Chewing the blood thinner ticagrelor rather than simply swallowing the pill could yield more effective results in patients suffering from ST-segment elevation myocardial infarction (STEMI), research published in JAMA Cardiology this week suggests.
Dual antiplatelet therapy is the standard of care in STEMI cases, Elad Asher, MD, MHA, and colleagues wrote in the study, and ticagrelor is a direct-acting P2Y12 inhibitor that doesn’t require metabolic activation like other popular drugs.
STEMI patients undergoing primary percutaneous coronary intervention (PPCI) are especially prone to periprocedural thrombotic events, Asher and co-authors explained, resulting in a need to achieve inhibition of platelet aggregation (IPA) in these individuals quickly. However, it often takes several hours for P2Y12 inhibitors to start working for these patients.
Ticagrelor has been increased in dosage and crushed in previous studies, which have shown that breaking down the tablets can be efficient in acute coronary syndrome patients with IPA. Still, the authors wrote, those trials haven’t included STEMI patients, who often require a different course of treatment.
“The aim of this study was to investigate whether chewing ticagrelor is associated with more favorable platelet inhibitory effects compared with the conventional way of swallowing whole tablets in patients with STEMI undergoing PPCI,” they said in the paper.
The researchers randomized 50 STEMI patients to either chewing a loading dose—180 mg—of ticagrelor or swallowing an equal dose of the pill. Subjects’ P2Y12 reaction units were analyzed at baseline, then 30 minutes, an hour and four hours after taking the medication.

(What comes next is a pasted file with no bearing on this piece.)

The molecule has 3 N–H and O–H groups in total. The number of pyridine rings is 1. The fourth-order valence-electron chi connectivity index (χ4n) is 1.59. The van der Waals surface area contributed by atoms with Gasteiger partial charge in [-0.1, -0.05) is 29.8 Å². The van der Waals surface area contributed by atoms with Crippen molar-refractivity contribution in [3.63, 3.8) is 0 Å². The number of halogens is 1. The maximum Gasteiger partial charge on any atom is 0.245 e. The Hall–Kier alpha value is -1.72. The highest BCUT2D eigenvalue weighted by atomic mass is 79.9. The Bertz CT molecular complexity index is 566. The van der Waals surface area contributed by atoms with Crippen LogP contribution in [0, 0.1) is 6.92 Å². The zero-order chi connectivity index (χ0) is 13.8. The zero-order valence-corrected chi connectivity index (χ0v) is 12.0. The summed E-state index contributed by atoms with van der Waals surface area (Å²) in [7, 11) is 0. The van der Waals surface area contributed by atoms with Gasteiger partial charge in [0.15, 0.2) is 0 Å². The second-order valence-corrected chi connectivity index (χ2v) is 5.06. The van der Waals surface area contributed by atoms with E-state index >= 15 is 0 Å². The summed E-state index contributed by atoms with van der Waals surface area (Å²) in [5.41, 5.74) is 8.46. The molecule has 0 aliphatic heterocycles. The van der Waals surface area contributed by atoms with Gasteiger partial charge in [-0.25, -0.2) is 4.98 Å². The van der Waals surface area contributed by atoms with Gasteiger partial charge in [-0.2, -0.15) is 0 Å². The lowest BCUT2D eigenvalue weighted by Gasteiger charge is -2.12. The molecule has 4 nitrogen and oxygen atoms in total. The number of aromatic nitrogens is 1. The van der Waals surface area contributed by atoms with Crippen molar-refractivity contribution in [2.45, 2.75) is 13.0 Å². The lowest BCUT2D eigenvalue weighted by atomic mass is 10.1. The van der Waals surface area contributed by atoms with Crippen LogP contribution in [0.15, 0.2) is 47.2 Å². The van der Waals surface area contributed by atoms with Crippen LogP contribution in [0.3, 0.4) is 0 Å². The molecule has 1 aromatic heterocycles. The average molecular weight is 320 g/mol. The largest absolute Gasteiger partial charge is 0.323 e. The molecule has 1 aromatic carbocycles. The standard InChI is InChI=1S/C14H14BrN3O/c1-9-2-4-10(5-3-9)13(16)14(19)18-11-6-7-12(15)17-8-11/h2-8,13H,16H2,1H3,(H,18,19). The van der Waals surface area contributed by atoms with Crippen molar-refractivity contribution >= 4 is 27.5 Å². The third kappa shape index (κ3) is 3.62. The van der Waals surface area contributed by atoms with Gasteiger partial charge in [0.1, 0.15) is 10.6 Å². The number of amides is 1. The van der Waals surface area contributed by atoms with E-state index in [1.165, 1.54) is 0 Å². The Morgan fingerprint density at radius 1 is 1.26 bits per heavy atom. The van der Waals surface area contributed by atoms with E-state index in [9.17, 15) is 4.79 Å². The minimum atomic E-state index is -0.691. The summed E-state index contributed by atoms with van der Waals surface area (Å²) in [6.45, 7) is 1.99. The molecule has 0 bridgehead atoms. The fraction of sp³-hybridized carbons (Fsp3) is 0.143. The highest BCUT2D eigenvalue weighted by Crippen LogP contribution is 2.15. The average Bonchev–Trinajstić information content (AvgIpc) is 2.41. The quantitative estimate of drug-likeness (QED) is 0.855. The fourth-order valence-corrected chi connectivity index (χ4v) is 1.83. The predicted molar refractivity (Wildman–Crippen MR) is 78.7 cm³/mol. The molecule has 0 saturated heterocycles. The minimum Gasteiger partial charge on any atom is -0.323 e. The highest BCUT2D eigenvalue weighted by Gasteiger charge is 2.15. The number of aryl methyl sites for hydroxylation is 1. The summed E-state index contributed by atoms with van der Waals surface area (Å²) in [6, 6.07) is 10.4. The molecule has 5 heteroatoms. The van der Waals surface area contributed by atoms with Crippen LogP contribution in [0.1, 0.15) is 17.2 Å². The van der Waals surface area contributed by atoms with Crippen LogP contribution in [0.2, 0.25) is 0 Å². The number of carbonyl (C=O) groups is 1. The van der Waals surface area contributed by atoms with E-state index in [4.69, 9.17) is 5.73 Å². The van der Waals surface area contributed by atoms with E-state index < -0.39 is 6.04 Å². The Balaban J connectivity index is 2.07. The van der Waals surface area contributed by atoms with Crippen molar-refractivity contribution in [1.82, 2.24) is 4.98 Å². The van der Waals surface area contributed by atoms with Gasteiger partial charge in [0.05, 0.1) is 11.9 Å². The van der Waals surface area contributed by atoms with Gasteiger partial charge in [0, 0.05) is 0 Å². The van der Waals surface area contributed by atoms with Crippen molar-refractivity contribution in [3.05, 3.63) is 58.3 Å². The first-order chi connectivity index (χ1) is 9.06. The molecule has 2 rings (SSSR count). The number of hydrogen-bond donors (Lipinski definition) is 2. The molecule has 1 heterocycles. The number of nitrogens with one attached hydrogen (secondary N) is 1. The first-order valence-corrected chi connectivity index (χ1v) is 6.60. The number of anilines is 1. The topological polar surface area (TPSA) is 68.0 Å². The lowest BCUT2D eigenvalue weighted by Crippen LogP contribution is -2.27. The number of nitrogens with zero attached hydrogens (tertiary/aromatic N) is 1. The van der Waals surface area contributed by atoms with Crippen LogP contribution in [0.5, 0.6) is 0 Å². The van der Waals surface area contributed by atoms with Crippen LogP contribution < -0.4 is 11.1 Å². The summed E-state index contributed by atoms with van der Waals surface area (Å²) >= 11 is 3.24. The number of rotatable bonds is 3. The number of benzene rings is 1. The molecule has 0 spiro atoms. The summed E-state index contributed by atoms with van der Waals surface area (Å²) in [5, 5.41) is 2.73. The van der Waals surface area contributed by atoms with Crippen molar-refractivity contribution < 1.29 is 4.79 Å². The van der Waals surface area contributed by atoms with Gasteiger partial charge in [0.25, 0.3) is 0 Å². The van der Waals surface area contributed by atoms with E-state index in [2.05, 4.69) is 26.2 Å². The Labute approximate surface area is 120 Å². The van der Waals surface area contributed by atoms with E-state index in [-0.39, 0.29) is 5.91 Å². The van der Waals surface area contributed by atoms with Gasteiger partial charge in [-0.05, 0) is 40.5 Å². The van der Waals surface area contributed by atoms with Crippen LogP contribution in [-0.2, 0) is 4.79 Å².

Asher et al. found that platelet reactivity in the chewing group was reduced by 24 percent 30 minutes after the loading dose, and relative inhibition of platelet aggregation in the chewing vs. swallowing group were 51 percent versus 10 percent at one hour and 81 percent versus 76 percent at four hours. One patient in each group experienced an uncommon major adverse cardiac or cardiovascular event during a 30-day follow-up period.
For the most part, chewing the tablets seemed to be the quickest, most effective method of ingesting ticagrelor. This method, Asher and colleagues said, suggest that chewing the drug results in a faster absorption via the mucosa or stomach.
“To our knowledge, this is the first investigation to show that, in patients with STEMI undergoing PPCI, chewing a lower dose of ticagrelor was associated with enhanced platelet inhibitory effects compared with standard ticagrelor administration, particularly in the early hours after drug administration,” the authors wrote. “Chewing ticagrelor could overcome the disadvantages of drug absorption via the gastrointestinal tract, particularly during the first crucial hours of STEMI.”